Bloodrunners Review: Ice T Goes from Cop Killa to Cop Sucka In Gangster Vampire Movie

bloodrunners1By Tony Sokol

Bloodrunners isn’t a great movie, but it is a fun movie. Now, before you couple that with the star rating at the bottom, remember: most gangster movies didn’t get five stars. There are some Humphrey Bogart, James Cagney, Edward G. Robinson movies that got awful reviews. And don’t get critics started on George Raft. That doesn’t stop gangster fans from watching gangster movies. The Bowery Boys and East Side Kids movies were B-pictures at best. I have every single one, though I especially love the original Dead End cast. I can say with utter assurance that Ice-T feels the same. Not only that, but I’d wager real money he’s also in love with horror movies, another genre that rarely gets reviewers’ respect.

The picture opens with a drum-cymbal ride. What movie opens with a drum solo? Movies about Prohibition. The Cotton Club did the whole Dutch Shultz execution sequence to the sounds of Gregory Hine’s tap shoes. That’s balls. It also took stones to lead a mixed race band in 1933. It happened, but it took balls of stone. But who are we kidding? We’re here to have a good time and Ice T is doing double time on the horn and polyrhythms with the denizens of the dark night.


If vampires exist, they would have thrived during the Roaring Twenties, what with Dracula being a hit on Broadway, the horror clichés, the Charleston and the cigarette goils. But they would have unlived especially for the finger food. Though some of the vampires like their meat off the thigh.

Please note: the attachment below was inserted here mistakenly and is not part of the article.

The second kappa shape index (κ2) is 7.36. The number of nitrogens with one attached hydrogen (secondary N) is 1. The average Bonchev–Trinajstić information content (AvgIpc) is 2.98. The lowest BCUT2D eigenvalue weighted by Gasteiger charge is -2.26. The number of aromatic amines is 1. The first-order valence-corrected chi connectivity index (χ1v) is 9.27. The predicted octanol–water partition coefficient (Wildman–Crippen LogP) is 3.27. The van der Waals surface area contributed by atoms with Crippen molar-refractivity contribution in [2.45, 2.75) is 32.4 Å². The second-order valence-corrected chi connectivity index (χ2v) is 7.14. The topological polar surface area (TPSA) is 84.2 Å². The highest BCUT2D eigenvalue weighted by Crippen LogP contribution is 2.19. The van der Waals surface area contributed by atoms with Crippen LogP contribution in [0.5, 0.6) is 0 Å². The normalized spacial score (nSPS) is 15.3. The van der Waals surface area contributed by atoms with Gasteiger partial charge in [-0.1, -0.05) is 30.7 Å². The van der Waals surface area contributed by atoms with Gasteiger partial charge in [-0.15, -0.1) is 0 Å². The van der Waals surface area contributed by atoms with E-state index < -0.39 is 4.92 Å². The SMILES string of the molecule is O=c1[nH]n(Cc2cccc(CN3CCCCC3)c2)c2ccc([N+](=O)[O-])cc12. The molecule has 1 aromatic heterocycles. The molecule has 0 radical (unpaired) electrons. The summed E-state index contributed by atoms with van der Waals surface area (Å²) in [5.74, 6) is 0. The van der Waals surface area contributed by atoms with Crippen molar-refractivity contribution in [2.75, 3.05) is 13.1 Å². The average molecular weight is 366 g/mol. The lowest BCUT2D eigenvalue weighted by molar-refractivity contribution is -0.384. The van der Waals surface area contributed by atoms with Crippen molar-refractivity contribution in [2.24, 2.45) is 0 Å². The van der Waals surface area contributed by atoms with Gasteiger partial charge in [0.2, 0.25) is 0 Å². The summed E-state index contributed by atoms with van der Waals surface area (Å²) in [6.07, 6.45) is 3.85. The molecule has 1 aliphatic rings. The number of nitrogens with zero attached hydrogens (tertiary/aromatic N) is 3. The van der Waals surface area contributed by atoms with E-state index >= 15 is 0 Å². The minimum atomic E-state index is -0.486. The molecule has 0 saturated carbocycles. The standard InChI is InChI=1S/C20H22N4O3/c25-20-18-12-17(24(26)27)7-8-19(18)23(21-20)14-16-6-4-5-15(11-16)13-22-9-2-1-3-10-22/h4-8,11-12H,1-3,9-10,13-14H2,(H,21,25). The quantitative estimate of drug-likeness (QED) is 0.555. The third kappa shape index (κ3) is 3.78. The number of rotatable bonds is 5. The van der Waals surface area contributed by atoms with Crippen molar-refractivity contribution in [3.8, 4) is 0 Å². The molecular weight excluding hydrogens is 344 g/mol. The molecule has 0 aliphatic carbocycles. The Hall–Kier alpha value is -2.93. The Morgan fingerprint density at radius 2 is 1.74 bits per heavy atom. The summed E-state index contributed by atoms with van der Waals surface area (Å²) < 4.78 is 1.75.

Leave morality to the fools and martyrs, neither which am I, says cop Jack Malone, as he kicks out with the kickbacks. South Hampton is a cesspool of corruption. Too corrupt for Long Island. They had the whole town moved to Jersey. The cops shake down the money tree Chesterfield’s grocery and speakeasy.

Bloodrunners was probably made in the same amount of time and cost the same kind of money as the old programmers and most of the performances in those movies could be kindly called cardboard.

Ice-T phones in a lot of the performance. Compared with the subtleties he’s brought to Law & Order: SVU and his out of this world turn in New Jack City, this feels like a rush job, but go with me. This had to have started as a passion project not a callous genre merging that first rises from the coffin direct to video.


The fun in the movie comes from the cop, played by Michael McFadden, who throws away great throwaway lines like he’s been tossing them back all his life. He is having a ball playing cops and robbers. Sorry Lemonade, he’s the best thing in the movie. Maybe because he sounds so much like the original voice Alan Reed did for Fred Flintstone. The cop is repressing memories from World War I. He starts getting Doughboy flashbacks about some very original war crimes.

I like the little touches, like using rosary beads as brass knuckles, or how the cop keeps an axe in the car. The effects are cheesy, but plentiful. But it kind of begs the question, in a world where bubbly red is bottled at a premium, why do they waste so much blood? The small town law enforcement establish themselves as racist. They complaining about the melting pot and the colored band leader, but the local cops include a black rookie. The romantic subplot was as annoying as any romantic subplot is in a movie like this.

2 Stars out of 5

One Comment Add yours

Leave a Reply

Fill in your details below or click an icon to log in: Logo

You are commenting using your account. Log Out /  Change )

Google photo

You are commenting using your Google account. Log Out /  Change )

Twitter picture

You are commenting using your Twitter account. Log Out /  Change )

Facebook photo

You are commenting using your Facebook account. Log Out /  Change )

Connecting to %s